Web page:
Chinese archaeological work in Uzbekistan helps ‘fill a gap in the history’ of ancient Silk Road empire

Chinese and Uzbek archaeologists have completed the first phase of a joint project to excavate the remains of an ancient empire on the Silk Road.

The dig in Surxondaryo, a region in southern Uzbekistan, uncovered a “significant number” of artefacts and dozens of burials from the Kushan Empire, a vital hub on the Silk Road, according to China’s state news agency Xinhua.

The archaeologists believe that the discoveries, which also include three houses, revealed that eastern Surxondaryo is “a crucial area for Kushan people distributions”.

Little archaeological work has been done in that particular area and the team said the work helped fill out the historical record.

The Chinese team told Xinhua: “The presence of continuous traces of habitation on the eastern side of the Surxondaryo River region during the Kushan Empire … fills in a gap in the history of this region during that period.”

The dig unearthed a significant number of Kushan artefacts. Photo: Xinhua

The Kushan Empire, which rose in the 1st century AD, covered most of modern-day Uzbekistan, Tajikistan, Afghanistan and Pakistan, as well as parts of India and Iran, becoming a crucial hub along the Silk Road.

The empire was also seen as playing a vital role in helping the spread of Buddhism, and some histories believe it was the route through which the religion first arrived in China during the Han dynasty.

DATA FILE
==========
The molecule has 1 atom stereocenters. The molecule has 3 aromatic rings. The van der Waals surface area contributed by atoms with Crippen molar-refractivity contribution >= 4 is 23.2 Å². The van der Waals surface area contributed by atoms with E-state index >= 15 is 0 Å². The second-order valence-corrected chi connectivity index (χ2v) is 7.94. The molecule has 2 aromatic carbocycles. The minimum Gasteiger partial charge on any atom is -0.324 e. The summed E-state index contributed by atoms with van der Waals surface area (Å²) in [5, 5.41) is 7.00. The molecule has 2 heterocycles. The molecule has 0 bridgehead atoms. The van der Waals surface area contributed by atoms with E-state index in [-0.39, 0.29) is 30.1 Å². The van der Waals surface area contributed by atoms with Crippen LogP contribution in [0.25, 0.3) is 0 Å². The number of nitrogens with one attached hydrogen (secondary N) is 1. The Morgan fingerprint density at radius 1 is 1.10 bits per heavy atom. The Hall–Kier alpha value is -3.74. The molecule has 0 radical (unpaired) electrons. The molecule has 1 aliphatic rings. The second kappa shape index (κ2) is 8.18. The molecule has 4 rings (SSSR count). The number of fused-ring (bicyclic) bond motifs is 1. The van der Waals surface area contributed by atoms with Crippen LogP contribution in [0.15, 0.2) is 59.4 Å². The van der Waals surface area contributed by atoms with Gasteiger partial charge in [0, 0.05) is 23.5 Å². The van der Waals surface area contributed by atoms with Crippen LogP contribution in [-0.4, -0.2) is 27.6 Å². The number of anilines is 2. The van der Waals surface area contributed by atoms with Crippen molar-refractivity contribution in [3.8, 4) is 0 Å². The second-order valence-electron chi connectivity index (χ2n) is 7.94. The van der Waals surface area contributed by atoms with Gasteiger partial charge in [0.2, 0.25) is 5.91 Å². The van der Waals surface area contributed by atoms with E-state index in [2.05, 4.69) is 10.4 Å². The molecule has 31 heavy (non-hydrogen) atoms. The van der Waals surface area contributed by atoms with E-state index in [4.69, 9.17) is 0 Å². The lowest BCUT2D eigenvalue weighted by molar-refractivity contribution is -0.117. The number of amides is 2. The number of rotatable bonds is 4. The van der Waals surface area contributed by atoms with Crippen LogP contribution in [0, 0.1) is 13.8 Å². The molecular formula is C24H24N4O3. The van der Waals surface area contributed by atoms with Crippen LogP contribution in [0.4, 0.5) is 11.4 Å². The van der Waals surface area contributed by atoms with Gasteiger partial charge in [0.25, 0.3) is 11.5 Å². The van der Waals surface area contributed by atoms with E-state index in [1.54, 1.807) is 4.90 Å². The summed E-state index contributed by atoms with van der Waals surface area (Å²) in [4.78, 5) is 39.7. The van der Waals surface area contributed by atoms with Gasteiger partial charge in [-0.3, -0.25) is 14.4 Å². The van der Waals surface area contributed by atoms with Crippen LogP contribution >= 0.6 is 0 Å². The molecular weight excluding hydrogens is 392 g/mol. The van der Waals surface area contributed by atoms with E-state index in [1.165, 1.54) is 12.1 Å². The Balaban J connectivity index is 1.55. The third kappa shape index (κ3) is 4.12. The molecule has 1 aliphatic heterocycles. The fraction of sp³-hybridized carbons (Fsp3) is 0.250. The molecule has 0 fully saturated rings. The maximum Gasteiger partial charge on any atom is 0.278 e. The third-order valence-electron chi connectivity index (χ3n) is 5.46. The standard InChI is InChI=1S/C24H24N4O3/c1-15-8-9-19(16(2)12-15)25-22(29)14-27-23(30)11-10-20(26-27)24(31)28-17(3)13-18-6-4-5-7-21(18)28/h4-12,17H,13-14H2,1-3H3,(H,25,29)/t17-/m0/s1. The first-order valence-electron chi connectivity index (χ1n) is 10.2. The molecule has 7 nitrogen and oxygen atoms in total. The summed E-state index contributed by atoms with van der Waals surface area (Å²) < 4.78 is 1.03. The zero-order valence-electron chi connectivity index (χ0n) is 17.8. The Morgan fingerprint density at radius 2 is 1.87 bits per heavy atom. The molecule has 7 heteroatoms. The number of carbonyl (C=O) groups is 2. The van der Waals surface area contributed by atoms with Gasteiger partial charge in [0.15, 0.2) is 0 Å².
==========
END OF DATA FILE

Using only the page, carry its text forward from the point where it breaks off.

The dig is one of a number of projects which China is using to boost cultural ties with Central Asian republics, with the Chinese Institute of Archaeology, the Shaanxi Provincial Research Institute of Archaeology and Northwestern University playing a leading role.

The first joint projects with Uzbekistan began in 2012, with Chinese state media at the time describing it as an effort “to study the civilisational processes of ancient cities and the cultural lineages and routes of the ancient Silk Road”.

Chinese President Xi Jinping has repeatedly highlighted the importance of such initiatives, both during a visit to Uzbekistan in 2016 and last year, when he hosted the leaders of five countries at the first China-Central Asia summit.

He told the visitors it was important that we “carry forward our traditional friendship and promote people-to-people exchanges”, promising to boost cultural tourism.

The empire sat in the heart of central Asia, linking China, Persia, India and Rome. Photo: Shutterstock

The term Silk Road was coined by the 19th century German geographer Ferdinand von Richthofen to describe the trade networks through which valuable commodities such as silk, porcelain, jade, gunpowder, livestock and fruit were traded in a vast network linking the main Eurasian empires.

At the heart of the route was Central Asia, a crossroads for merchants travelling between China, Persia, India and the Roman Empire.

Zhu Yongbiao, an international relations professor at Lanzhou University, said China wants to promote joint archaeological projects to strengthen cultural and human-to-human exchanges, which could then help promote the Belt and Road Initiative – a modern-day infrastructure project based on the old Silk Road.

The dig in Surxondaryo helped fill in a gap in the historical record. Photo: Xinhua

“The promotion of belt and road construction requires people-to-people communication, and archaeological cooperation is one of the crucial fields,” Zhu said.

Meanwhile, Uzbekistan and other Central Asian republics are rediscovering their national history after decades-long assimilation and suppression from the Russian-dominated Soviet Union.

He said independence has stimulated “a strong interest in their history and national origins”, adding this is “a stage that all countries must go through after independence”.


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